Kamas Chess Club believes the game benefits all ages
People who play chess don’t consider it just a game. They look at is as a life-skill learning tool, according to Loralie Pearce, organizer of the Kamas Chess Club.
"Chess helps people of all ages hone their math, planning and problem solving," Pearce told The Park Record. "When you play, you’re thinking at least three moves ahead and it takes some thinking to do. You have to put some thought into it and it will take a while to play a good game."
The Kamas Chess Club meets twice a month for one hour at the Summit County Library, Kamas Branch. The next meetings will be held at 3:30 p.m. on Wednesday, Jan. 13, and Wednesday, Jan. 27.
"Anyone is welcome and people of all ages from the area — Kamas, Marion, Peoa, Coalville, Heber, Park City — who are interested in playing chess can come join the club," Pearce said. "There is no sign-up sheet and it’s free. It doesn’t matter if you didn’t come when we started the club back in October, because we have some who come sporadically and we have some who are pretty consistent in attending."
The club has two goals, Pearce said.
"We want to help those who already know how to play chess to improve their games, learn new strategies and, perhaps, participate in local Scholastic tournaments," she said. "The other goal is to teach those who don’t know how to play and progress."
The idea for the Kamas Chess Club originated with Pearce’s son, Landon, who is home-schooled.
"He was six years old, he asked me how to play," Pearce said. "While I know the basics, I really didn’t know what he wanted to learn."
That’s when Landon asked the South Summit High School chess coach for lessons.
"I used to teach the after-school theater program at the high school and took Landon with me, and he went, on his own, to the coach and asked if he could play with the group," Pearce said. "The high school team was so nice to him and sat down to teach him and they also took him to his first tournament and that’s how he got started."
Since then, Landon wanted to play more, so Pearce began asking around to see if there was any interest.
"We started to find that there were many people who were elementary and junior high ages who wanted to play," she said. "While the high school has a small chess club, the elementary and middle schools did not."
Pearce approached the Kamas Branch library last year to start up a club but the logistics prevented it from taking off.
"This year was better, and the library reached out and asked if we would still be willing to start up the club," she said.
During the first meetings, Pearce asked the participants what they wanted to gain from the club and built a program around their wishes.
"Our first meeting of the year on Jan. 13, will be a learning meeting and we will teach the fundamentals of chess and what piece represents," Pearce said. "Also, those who have been playing will be taught the newcomers different strategies, including opening moves."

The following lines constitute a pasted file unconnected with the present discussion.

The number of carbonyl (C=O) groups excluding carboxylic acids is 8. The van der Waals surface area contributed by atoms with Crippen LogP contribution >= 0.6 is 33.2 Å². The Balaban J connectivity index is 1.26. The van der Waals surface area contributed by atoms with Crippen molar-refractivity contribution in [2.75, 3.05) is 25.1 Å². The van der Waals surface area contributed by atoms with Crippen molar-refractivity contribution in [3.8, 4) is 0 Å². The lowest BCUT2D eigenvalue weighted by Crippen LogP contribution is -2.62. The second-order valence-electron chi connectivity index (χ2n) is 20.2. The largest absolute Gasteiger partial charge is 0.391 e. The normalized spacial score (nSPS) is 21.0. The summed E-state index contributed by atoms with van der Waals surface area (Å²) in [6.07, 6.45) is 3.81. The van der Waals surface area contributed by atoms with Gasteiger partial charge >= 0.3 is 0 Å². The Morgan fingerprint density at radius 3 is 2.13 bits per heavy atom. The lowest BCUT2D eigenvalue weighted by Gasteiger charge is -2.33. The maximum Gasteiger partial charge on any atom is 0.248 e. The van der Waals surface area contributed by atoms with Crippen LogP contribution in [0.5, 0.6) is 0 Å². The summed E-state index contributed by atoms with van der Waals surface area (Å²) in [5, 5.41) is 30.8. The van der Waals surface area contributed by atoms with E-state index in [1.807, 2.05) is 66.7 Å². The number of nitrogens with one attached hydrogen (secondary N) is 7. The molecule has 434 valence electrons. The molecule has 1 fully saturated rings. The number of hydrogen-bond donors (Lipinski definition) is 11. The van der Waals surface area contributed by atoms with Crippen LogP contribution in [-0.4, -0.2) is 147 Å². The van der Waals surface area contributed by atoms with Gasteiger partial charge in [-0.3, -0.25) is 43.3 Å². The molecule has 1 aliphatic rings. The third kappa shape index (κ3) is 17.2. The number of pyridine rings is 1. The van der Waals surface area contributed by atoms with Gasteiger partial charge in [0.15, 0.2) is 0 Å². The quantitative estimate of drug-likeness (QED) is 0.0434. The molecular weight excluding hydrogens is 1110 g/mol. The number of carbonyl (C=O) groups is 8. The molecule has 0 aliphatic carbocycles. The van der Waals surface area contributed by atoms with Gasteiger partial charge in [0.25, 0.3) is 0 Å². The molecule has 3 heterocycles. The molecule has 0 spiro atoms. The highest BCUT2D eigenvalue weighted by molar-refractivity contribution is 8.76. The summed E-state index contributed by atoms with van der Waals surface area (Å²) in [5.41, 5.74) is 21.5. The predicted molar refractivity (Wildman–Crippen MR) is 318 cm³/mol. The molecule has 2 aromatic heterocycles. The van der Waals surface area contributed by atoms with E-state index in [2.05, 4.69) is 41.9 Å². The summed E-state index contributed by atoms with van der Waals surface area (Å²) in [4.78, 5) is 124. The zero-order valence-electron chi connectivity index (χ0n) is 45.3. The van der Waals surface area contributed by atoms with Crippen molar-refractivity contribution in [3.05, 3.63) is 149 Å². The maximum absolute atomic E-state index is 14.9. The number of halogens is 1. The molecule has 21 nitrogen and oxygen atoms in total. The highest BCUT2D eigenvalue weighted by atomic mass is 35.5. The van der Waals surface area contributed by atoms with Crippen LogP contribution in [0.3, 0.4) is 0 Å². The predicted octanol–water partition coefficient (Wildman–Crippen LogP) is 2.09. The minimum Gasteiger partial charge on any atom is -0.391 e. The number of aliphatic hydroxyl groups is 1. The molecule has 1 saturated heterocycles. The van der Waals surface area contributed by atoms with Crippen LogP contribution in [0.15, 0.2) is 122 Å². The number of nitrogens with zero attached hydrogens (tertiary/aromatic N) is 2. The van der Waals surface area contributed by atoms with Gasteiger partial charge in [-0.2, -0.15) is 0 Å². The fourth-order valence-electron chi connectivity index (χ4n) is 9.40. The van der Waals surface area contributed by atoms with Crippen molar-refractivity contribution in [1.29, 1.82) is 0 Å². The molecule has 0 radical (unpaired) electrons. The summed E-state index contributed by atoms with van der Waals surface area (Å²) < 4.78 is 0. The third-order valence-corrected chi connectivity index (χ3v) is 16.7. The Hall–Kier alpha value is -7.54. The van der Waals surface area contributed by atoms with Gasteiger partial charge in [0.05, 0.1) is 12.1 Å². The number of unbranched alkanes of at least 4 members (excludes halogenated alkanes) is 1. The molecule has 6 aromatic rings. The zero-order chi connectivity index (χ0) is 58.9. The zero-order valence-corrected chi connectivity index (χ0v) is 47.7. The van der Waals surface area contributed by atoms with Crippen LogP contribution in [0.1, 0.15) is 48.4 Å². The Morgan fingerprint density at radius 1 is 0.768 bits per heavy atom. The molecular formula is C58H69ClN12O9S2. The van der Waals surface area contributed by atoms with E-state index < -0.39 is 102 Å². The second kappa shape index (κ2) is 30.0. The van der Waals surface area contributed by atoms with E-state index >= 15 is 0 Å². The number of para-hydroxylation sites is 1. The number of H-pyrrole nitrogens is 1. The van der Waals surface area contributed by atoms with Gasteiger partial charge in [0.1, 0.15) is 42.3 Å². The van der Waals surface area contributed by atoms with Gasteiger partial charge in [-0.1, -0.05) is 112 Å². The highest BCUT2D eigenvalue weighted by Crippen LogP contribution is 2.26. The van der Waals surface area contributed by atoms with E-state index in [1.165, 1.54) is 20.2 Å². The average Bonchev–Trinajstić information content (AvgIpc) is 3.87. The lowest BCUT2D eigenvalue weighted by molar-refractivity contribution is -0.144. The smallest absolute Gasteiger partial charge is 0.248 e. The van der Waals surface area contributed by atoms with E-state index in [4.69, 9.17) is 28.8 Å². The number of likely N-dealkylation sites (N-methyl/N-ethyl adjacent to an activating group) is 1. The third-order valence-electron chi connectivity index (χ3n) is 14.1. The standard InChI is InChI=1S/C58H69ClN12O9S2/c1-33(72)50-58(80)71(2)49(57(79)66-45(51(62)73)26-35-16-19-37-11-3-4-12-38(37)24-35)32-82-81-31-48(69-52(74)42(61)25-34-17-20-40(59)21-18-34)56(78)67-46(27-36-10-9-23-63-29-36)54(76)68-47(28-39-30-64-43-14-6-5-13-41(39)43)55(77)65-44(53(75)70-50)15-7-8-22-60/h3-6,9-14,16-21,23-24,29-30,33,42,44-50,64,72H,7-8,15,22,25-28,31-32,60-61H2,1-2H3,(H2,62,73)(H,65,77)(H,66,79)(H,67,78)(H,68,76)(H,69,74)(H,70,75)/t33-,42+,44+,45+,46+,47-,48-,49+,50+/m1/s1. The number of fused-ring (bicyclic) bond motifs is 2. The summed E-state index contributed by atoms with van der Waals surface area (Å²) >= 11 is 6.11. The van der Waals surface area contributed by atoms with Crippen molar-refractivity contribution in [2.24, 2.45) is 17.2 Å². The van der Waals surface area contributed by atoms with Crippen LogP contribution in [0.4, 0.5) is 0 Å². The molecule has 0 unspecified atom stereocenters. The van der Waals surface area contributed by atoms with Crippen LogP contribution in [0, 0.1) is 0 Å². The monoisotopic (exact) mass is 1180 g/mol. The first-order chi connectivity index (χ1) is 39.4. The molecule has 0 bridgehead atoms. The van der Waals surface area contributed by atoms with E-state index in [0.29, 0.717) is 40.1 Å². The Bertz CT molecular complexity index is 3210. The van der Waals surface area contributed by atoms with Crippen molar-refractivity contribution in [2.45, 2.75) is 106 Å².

The next meeting on Jan. 27 will become a mini chess tournament.
"We’ll draw the names from the hat and they’ll get to play with each other and apply what they learned," Pearce said.
The club runs from 3:30 p.m. to 4:30 p.m. to give the elementary school students time to get to the library after school.
"If we find there are more people who are coming from Coalville, Heber or Park City, we will change the time to accommodate their school schedules," Pearce said.
Although the club does have an abundance of younger students involved, adults are welcome to attend as well.
"We’ve had adults come and that’s been nice, because they usually know how to play and are willing to help and teach the kids who want to learn a little more," Pearce said. "Also, we have some of the older kids who are good players and they also want to teach the kids who don’t know how to play."
Pearce is planning to host a Scholastic chess tournament in March.
"This will be an official tournament where we will score the games and the winners will place, rank and win trophies," she said. "I hosted one last year and it was successful. We had 64 kids from all over attend and it was really fun."
In the past few months, Pearce has seen the benefits of chess and how they have affected the club members.
"Chess helps the kids learn good sportsmanship because everyone can win a game," she said. "When a player puts their opponent in checkmate, the opponent has to analyze and concede. And at the end of a game, we also encourage them to stand up, shake hands and say, ‘That was a good game.’ And also, by losing a match, they will hopefully learn from that and improve their strategy."
She has also seen a growth in socializing.
"While chess is not always a team sport, these players are interacting with each other and sharing their strategies," she said. "I also know in the Scholastic tournaments, the points everybody earns goes towards a school total. So, it’s both an individual sport as well as a group sport."
The club uses an array of chessboards and pieces during the sessions.
"The library has a couple of chess sets and some of the participants bring theirs, but we are looking for donations as well," Pearce said.
The Kamas Chess Club will met on Wednesday, Jan. 13, and Wednesday Jan. 27, at the Summit County Library Kamas Branch, 110 N. Main St., from 3:30 p.m. until 4:30 p.m. Attendance is free and open to the public. To donate a chess set to the Kamas Chess Club or for more information, call 435-783-3190 or visit www1.youseemore.com/SummitCounty.
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